When A.J. Longmaid spent his boyhood summers on Spectacle Island, a private 4.5-acre (1.8 hectare) refuge off the coast of Bar Harbor, Maine, his family had no electricity or pressurized water. He read by kerosene lamp and showered by pouring a bucket of freezing water over his head. Today Longmaid, 30, not only has hot showers and electric power on the island but also can make cell-phone calls, watch television and surf the Net via satellite. "People don't even realize they aren't connected to the mainland when they're here because everything is the same," says Longmaid, who lives on Spectacle Island with his girlfriend from May to October and rents a second house to guests. The couple spends the winter in Florida, where he works as a yacht captain.
Driven by the seemingly endless American fascination with real estate and the continual thirst for affordable, less developed seaside views, island dwelling has become practicable and increasingly popular. Many islands that were once considered uninhabitable wildernesses have become desirable properties. Over the past 10 years, a growing number of people have been snapping them up in the U.S., paying anywhere from $200,000 to $5 million, depending on size and location. Typically, prices run about 20% cheaper per acre than traditional waterfront properties in the same locale--a discount reflecting the extra hassle it takes to get to one--but that gap is starting to narrow as demand rises.
Some buyers enjoy the status that comes with owning a unique parcel of land surrounded by 360° water views. Others are seeking a more intimate connection to nature, a slower pace of life or the increasingly elusive senses of privacy and security. Interest spiked after the 9/11 attacks, says Chris Krolow, CEO of Private Islands Inc., a company specializing in island sales. There are an estimated 700 habitable private islands in the U.S., most located off the coasts of New York, Maine, New Jersey and Connecticut; in the Great Lakes region; along the shores of Florida and the Carolinas; and in the Pacific Northwest. The fact that only 150 are for sale at any given time adds to the allure of owning one. State governments and environmental groups have been limiting construction on many islands off the coasts of Maine and Florida, further reducing the supply. Islands in premium locations have high resale values.
Nick Hexum, lead singer of the reggae-rock band 311, bought a 5.5-acre mango-tree-lined island near Key West, Fla., as a getaway from his hectic touring life. Fittingly, he changed its name from Money Key to Melody Key. His house rests on stilts and is built in the shape of two hexagons in order to better weather hurricanes. It has a pool, air-conditioning and Internet access. Hexum spends much of his time there snapper-fishing and scuba-diving. "Maybe it's too sleepy for some people, but that's what I go down there for," he says. He paid $2.8 million for the property five years ago and, after many renovations, has put it on the market for $7 million because he has less time to make the cross-country trip from his home in Los Angeles.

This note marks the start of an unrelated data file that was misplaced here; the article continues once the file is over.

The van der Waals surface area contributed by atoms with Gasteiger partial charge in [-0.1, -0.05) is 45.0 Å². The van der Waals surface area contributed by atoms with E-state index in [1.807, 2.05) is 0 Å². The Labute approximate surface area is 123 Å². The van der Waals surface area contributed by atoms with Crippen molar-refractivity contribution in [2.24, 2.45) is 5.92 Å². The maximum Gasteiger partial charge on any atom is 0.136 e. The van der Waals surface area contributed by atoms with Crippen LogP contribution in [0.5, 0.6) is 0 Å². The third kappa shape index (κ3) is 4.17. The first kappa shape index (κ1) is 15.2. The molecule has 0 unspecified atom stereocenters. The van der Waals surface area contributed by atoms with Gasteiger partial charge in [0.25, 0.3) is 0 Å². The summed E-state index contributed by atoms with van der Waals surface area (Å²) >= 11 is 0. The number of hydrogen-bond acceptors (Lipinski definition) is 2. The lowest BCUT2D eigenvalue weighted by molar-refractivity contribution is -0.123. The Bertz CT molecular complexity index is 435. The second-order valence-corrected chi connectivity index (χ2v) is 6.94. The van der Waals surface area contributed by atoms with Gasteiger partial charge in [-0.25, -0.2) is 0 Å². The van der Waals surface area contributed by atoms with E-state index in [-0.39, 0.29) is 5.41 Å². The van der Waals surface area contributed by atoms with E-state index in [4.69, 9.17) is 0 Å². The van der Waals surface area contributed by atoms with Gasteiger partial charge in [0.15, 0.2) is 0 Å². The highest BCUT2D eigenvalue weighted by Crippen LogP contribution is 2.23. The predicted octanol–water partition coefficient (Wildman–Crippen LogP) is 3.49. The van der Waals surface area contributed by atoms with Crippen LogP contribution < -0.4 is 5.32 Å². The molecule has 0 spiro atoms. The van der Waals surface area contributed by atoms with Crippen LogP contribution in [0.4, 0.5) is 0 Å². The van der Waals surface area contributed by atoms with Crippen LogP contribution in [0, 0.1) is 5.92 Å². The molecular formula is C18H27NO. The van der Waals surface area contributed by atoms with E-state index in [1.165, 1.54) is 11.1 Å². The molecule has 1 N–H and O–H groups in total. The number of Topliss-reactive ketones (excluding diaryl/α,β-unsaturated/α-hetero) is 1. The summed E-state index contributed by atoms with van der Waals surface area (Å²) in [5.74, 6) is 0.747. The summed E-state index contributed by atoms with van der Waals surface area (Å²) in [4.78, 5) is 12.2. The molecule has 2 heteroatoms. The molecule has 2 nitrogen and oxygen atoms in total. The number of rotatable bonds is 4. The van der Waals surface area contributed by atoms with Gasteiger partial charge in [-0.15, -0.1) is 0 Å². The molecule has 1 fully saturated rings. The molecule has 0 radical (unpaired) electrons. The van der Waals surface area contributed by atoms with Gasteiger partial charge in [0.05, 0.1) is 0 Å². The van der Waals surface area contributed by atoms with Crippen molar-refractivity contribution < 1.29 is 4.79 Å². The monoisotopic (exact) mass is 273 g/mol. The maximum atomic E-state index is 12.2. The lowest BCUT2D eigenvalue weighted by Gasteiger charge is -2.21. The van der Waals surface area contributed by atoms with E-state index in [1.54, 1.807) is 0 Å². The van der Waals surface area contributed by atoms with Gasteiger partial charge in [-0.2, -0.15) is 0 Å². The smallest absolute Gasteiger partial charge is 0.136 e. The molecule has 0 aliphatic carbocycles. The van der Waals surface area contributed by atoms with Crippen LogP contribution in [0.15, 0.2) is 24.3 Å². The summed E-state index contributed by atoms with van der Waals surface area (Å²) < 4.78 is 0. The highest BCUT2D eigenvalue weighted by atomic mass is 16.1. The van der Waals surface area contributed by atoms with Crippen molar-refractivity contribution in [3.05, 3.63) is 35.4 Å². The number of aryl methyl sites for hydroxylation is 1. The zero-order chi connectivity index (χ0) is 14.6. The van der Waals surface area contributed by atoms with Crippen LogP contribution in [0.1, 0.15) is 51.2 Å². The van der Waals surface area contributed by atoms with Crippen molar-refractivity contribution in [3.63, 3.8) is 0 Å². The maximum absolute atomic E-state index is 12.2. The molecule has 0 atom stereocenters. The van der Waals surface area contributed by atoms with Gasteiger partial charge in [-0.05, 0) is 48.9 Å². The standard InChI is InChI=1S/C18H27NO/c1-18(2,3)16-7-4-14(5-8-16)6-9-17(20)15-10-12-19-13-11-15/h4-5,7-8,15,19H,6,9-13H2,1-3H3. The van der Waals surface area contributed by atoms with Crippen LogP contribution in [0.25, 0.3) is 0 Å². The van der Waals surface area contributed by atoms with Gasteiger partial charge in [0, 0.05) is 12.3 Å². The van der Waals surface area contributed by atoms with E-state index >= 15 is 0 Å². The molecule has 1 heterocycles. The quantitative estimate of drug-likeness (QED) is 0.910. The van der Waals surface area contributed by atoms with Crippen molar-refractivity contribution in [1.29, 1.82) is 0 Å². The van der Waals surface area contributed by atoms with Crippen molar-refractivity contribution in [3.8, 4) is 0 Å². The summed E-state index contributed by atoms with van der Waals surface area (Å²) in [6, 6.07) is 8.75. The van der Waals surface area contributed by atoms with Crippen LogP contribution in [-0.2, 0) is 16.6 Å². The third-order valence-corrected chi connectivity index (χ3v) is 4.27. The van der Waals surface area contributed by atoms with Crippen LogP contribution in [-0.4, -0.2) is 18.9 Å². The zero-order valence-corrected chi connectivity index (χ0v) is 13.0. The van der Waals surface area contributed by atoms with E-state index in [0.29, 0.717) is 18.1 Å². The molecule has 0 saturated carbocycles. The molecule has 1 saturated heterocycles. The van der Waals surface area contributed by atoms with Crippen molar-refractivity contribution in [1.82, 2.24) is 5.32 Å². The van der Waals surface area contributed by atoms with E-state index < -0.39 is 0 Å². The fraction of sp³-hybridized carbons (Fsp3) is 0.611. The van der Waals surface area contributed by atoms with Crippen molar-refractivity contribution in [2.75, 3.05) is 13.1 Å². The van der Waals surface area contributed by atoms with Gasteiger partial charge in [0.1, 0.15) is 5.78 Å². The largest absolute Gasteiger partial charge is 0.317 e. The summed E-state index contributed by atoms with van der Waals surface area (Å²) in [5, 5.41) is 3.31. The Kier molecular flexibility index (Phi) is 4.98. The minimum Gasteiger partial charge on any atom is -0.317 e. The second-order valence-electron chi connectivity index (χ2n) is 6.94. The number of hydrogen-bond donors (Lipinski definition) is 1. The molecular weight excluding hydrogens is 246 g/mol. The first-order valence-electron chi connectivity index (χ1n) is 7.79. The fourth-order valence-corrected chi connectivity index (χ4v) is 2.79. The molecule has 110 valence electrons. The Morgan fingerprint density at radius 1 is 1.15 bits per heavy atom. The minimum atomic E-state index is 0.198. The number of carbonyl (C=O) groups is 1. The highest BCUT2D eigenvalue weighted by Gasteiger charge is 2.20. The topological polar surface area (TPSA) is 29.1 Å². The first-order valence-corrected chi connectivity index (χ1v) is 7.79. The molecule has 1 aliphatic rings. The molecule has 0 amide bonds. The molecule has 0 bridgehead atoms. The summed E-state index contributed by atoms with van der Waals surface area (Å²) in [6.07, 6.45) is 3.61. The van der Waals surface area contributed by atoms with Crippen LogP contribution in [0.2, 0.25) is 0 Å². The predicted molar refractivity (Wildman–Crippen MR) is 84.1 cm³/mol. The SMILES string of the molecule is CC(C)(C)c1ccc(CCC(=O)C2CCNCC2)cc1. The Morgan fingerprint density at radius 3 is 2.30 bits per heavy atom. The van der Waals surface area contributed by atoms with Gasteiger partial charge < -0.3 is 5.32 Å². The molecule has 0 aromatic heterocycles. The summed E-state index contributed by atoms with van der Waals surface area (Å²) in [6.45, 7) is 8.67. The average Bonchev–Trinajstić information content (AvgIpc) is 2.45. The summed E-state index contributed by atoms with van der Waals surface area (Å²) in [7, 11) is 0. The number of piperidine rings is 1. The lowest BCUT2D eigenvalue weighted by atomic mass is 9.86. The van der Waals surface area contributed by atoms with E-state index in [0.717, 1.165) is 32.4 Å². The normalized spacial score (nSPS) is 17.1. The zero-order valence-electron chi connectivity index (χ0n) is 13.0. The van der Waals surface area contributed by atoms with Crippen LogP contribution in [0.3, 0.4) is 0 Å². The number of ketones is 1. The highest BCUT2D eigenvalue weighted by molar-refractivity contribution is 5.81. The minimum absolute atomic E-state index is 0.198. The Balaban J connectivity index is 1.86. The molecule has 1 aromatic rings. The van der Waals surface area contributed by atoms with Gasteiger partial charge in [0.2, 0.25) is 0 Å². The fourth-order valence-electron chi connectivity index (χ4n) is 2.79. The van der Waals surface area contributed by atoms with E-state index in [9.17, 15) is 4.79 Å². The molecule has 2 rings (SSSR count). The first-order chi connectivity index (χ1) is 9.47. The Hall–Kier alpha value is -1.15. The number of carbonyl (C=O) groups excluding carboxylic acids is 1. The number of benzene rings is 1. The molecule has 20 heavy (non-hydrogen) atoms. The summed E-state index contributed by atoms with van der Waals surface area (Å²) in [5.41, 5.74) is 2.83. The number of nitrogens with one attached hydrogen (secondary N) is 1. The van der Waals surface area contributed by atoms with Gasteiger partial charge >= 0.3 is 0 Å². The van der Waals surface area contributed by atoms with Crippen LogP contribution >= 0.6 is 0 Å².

The purchase price is just the first of the expenses and challenges that come with owning land in the middle of a body of water. There's the cost of getting there and back, and of course, all supplies must be transported by boat or air from the mainland. Bob MacDonald, 62, owner of Lower Birch Island in Addison, Maine, recalls how he and his wife once had to transport their refrigerator by canoe. When they're on-site, modern conveniences like dishwashers and washing machines often require costly power-generation systems. Recently, however, some owners have begun turning to solar and wind power. "You have to go green," says Longmaid. "Without solar panels, there is no other way for me to turn on a light." Longmaid, who inherited his island from his parents, who paid about $65,000 for it 30 years ago, has also installed his own generator-powered desalinization system, which makes 600 gallons of fresh water from ocean water every six hours--enough for up to 14 people. Solar power recharges a large bank of batteries when his generator shuts down. "A lot of man-hours go into keeping up an island," says Longmaid. But a hot shower and a good movie afterward make everything worth it.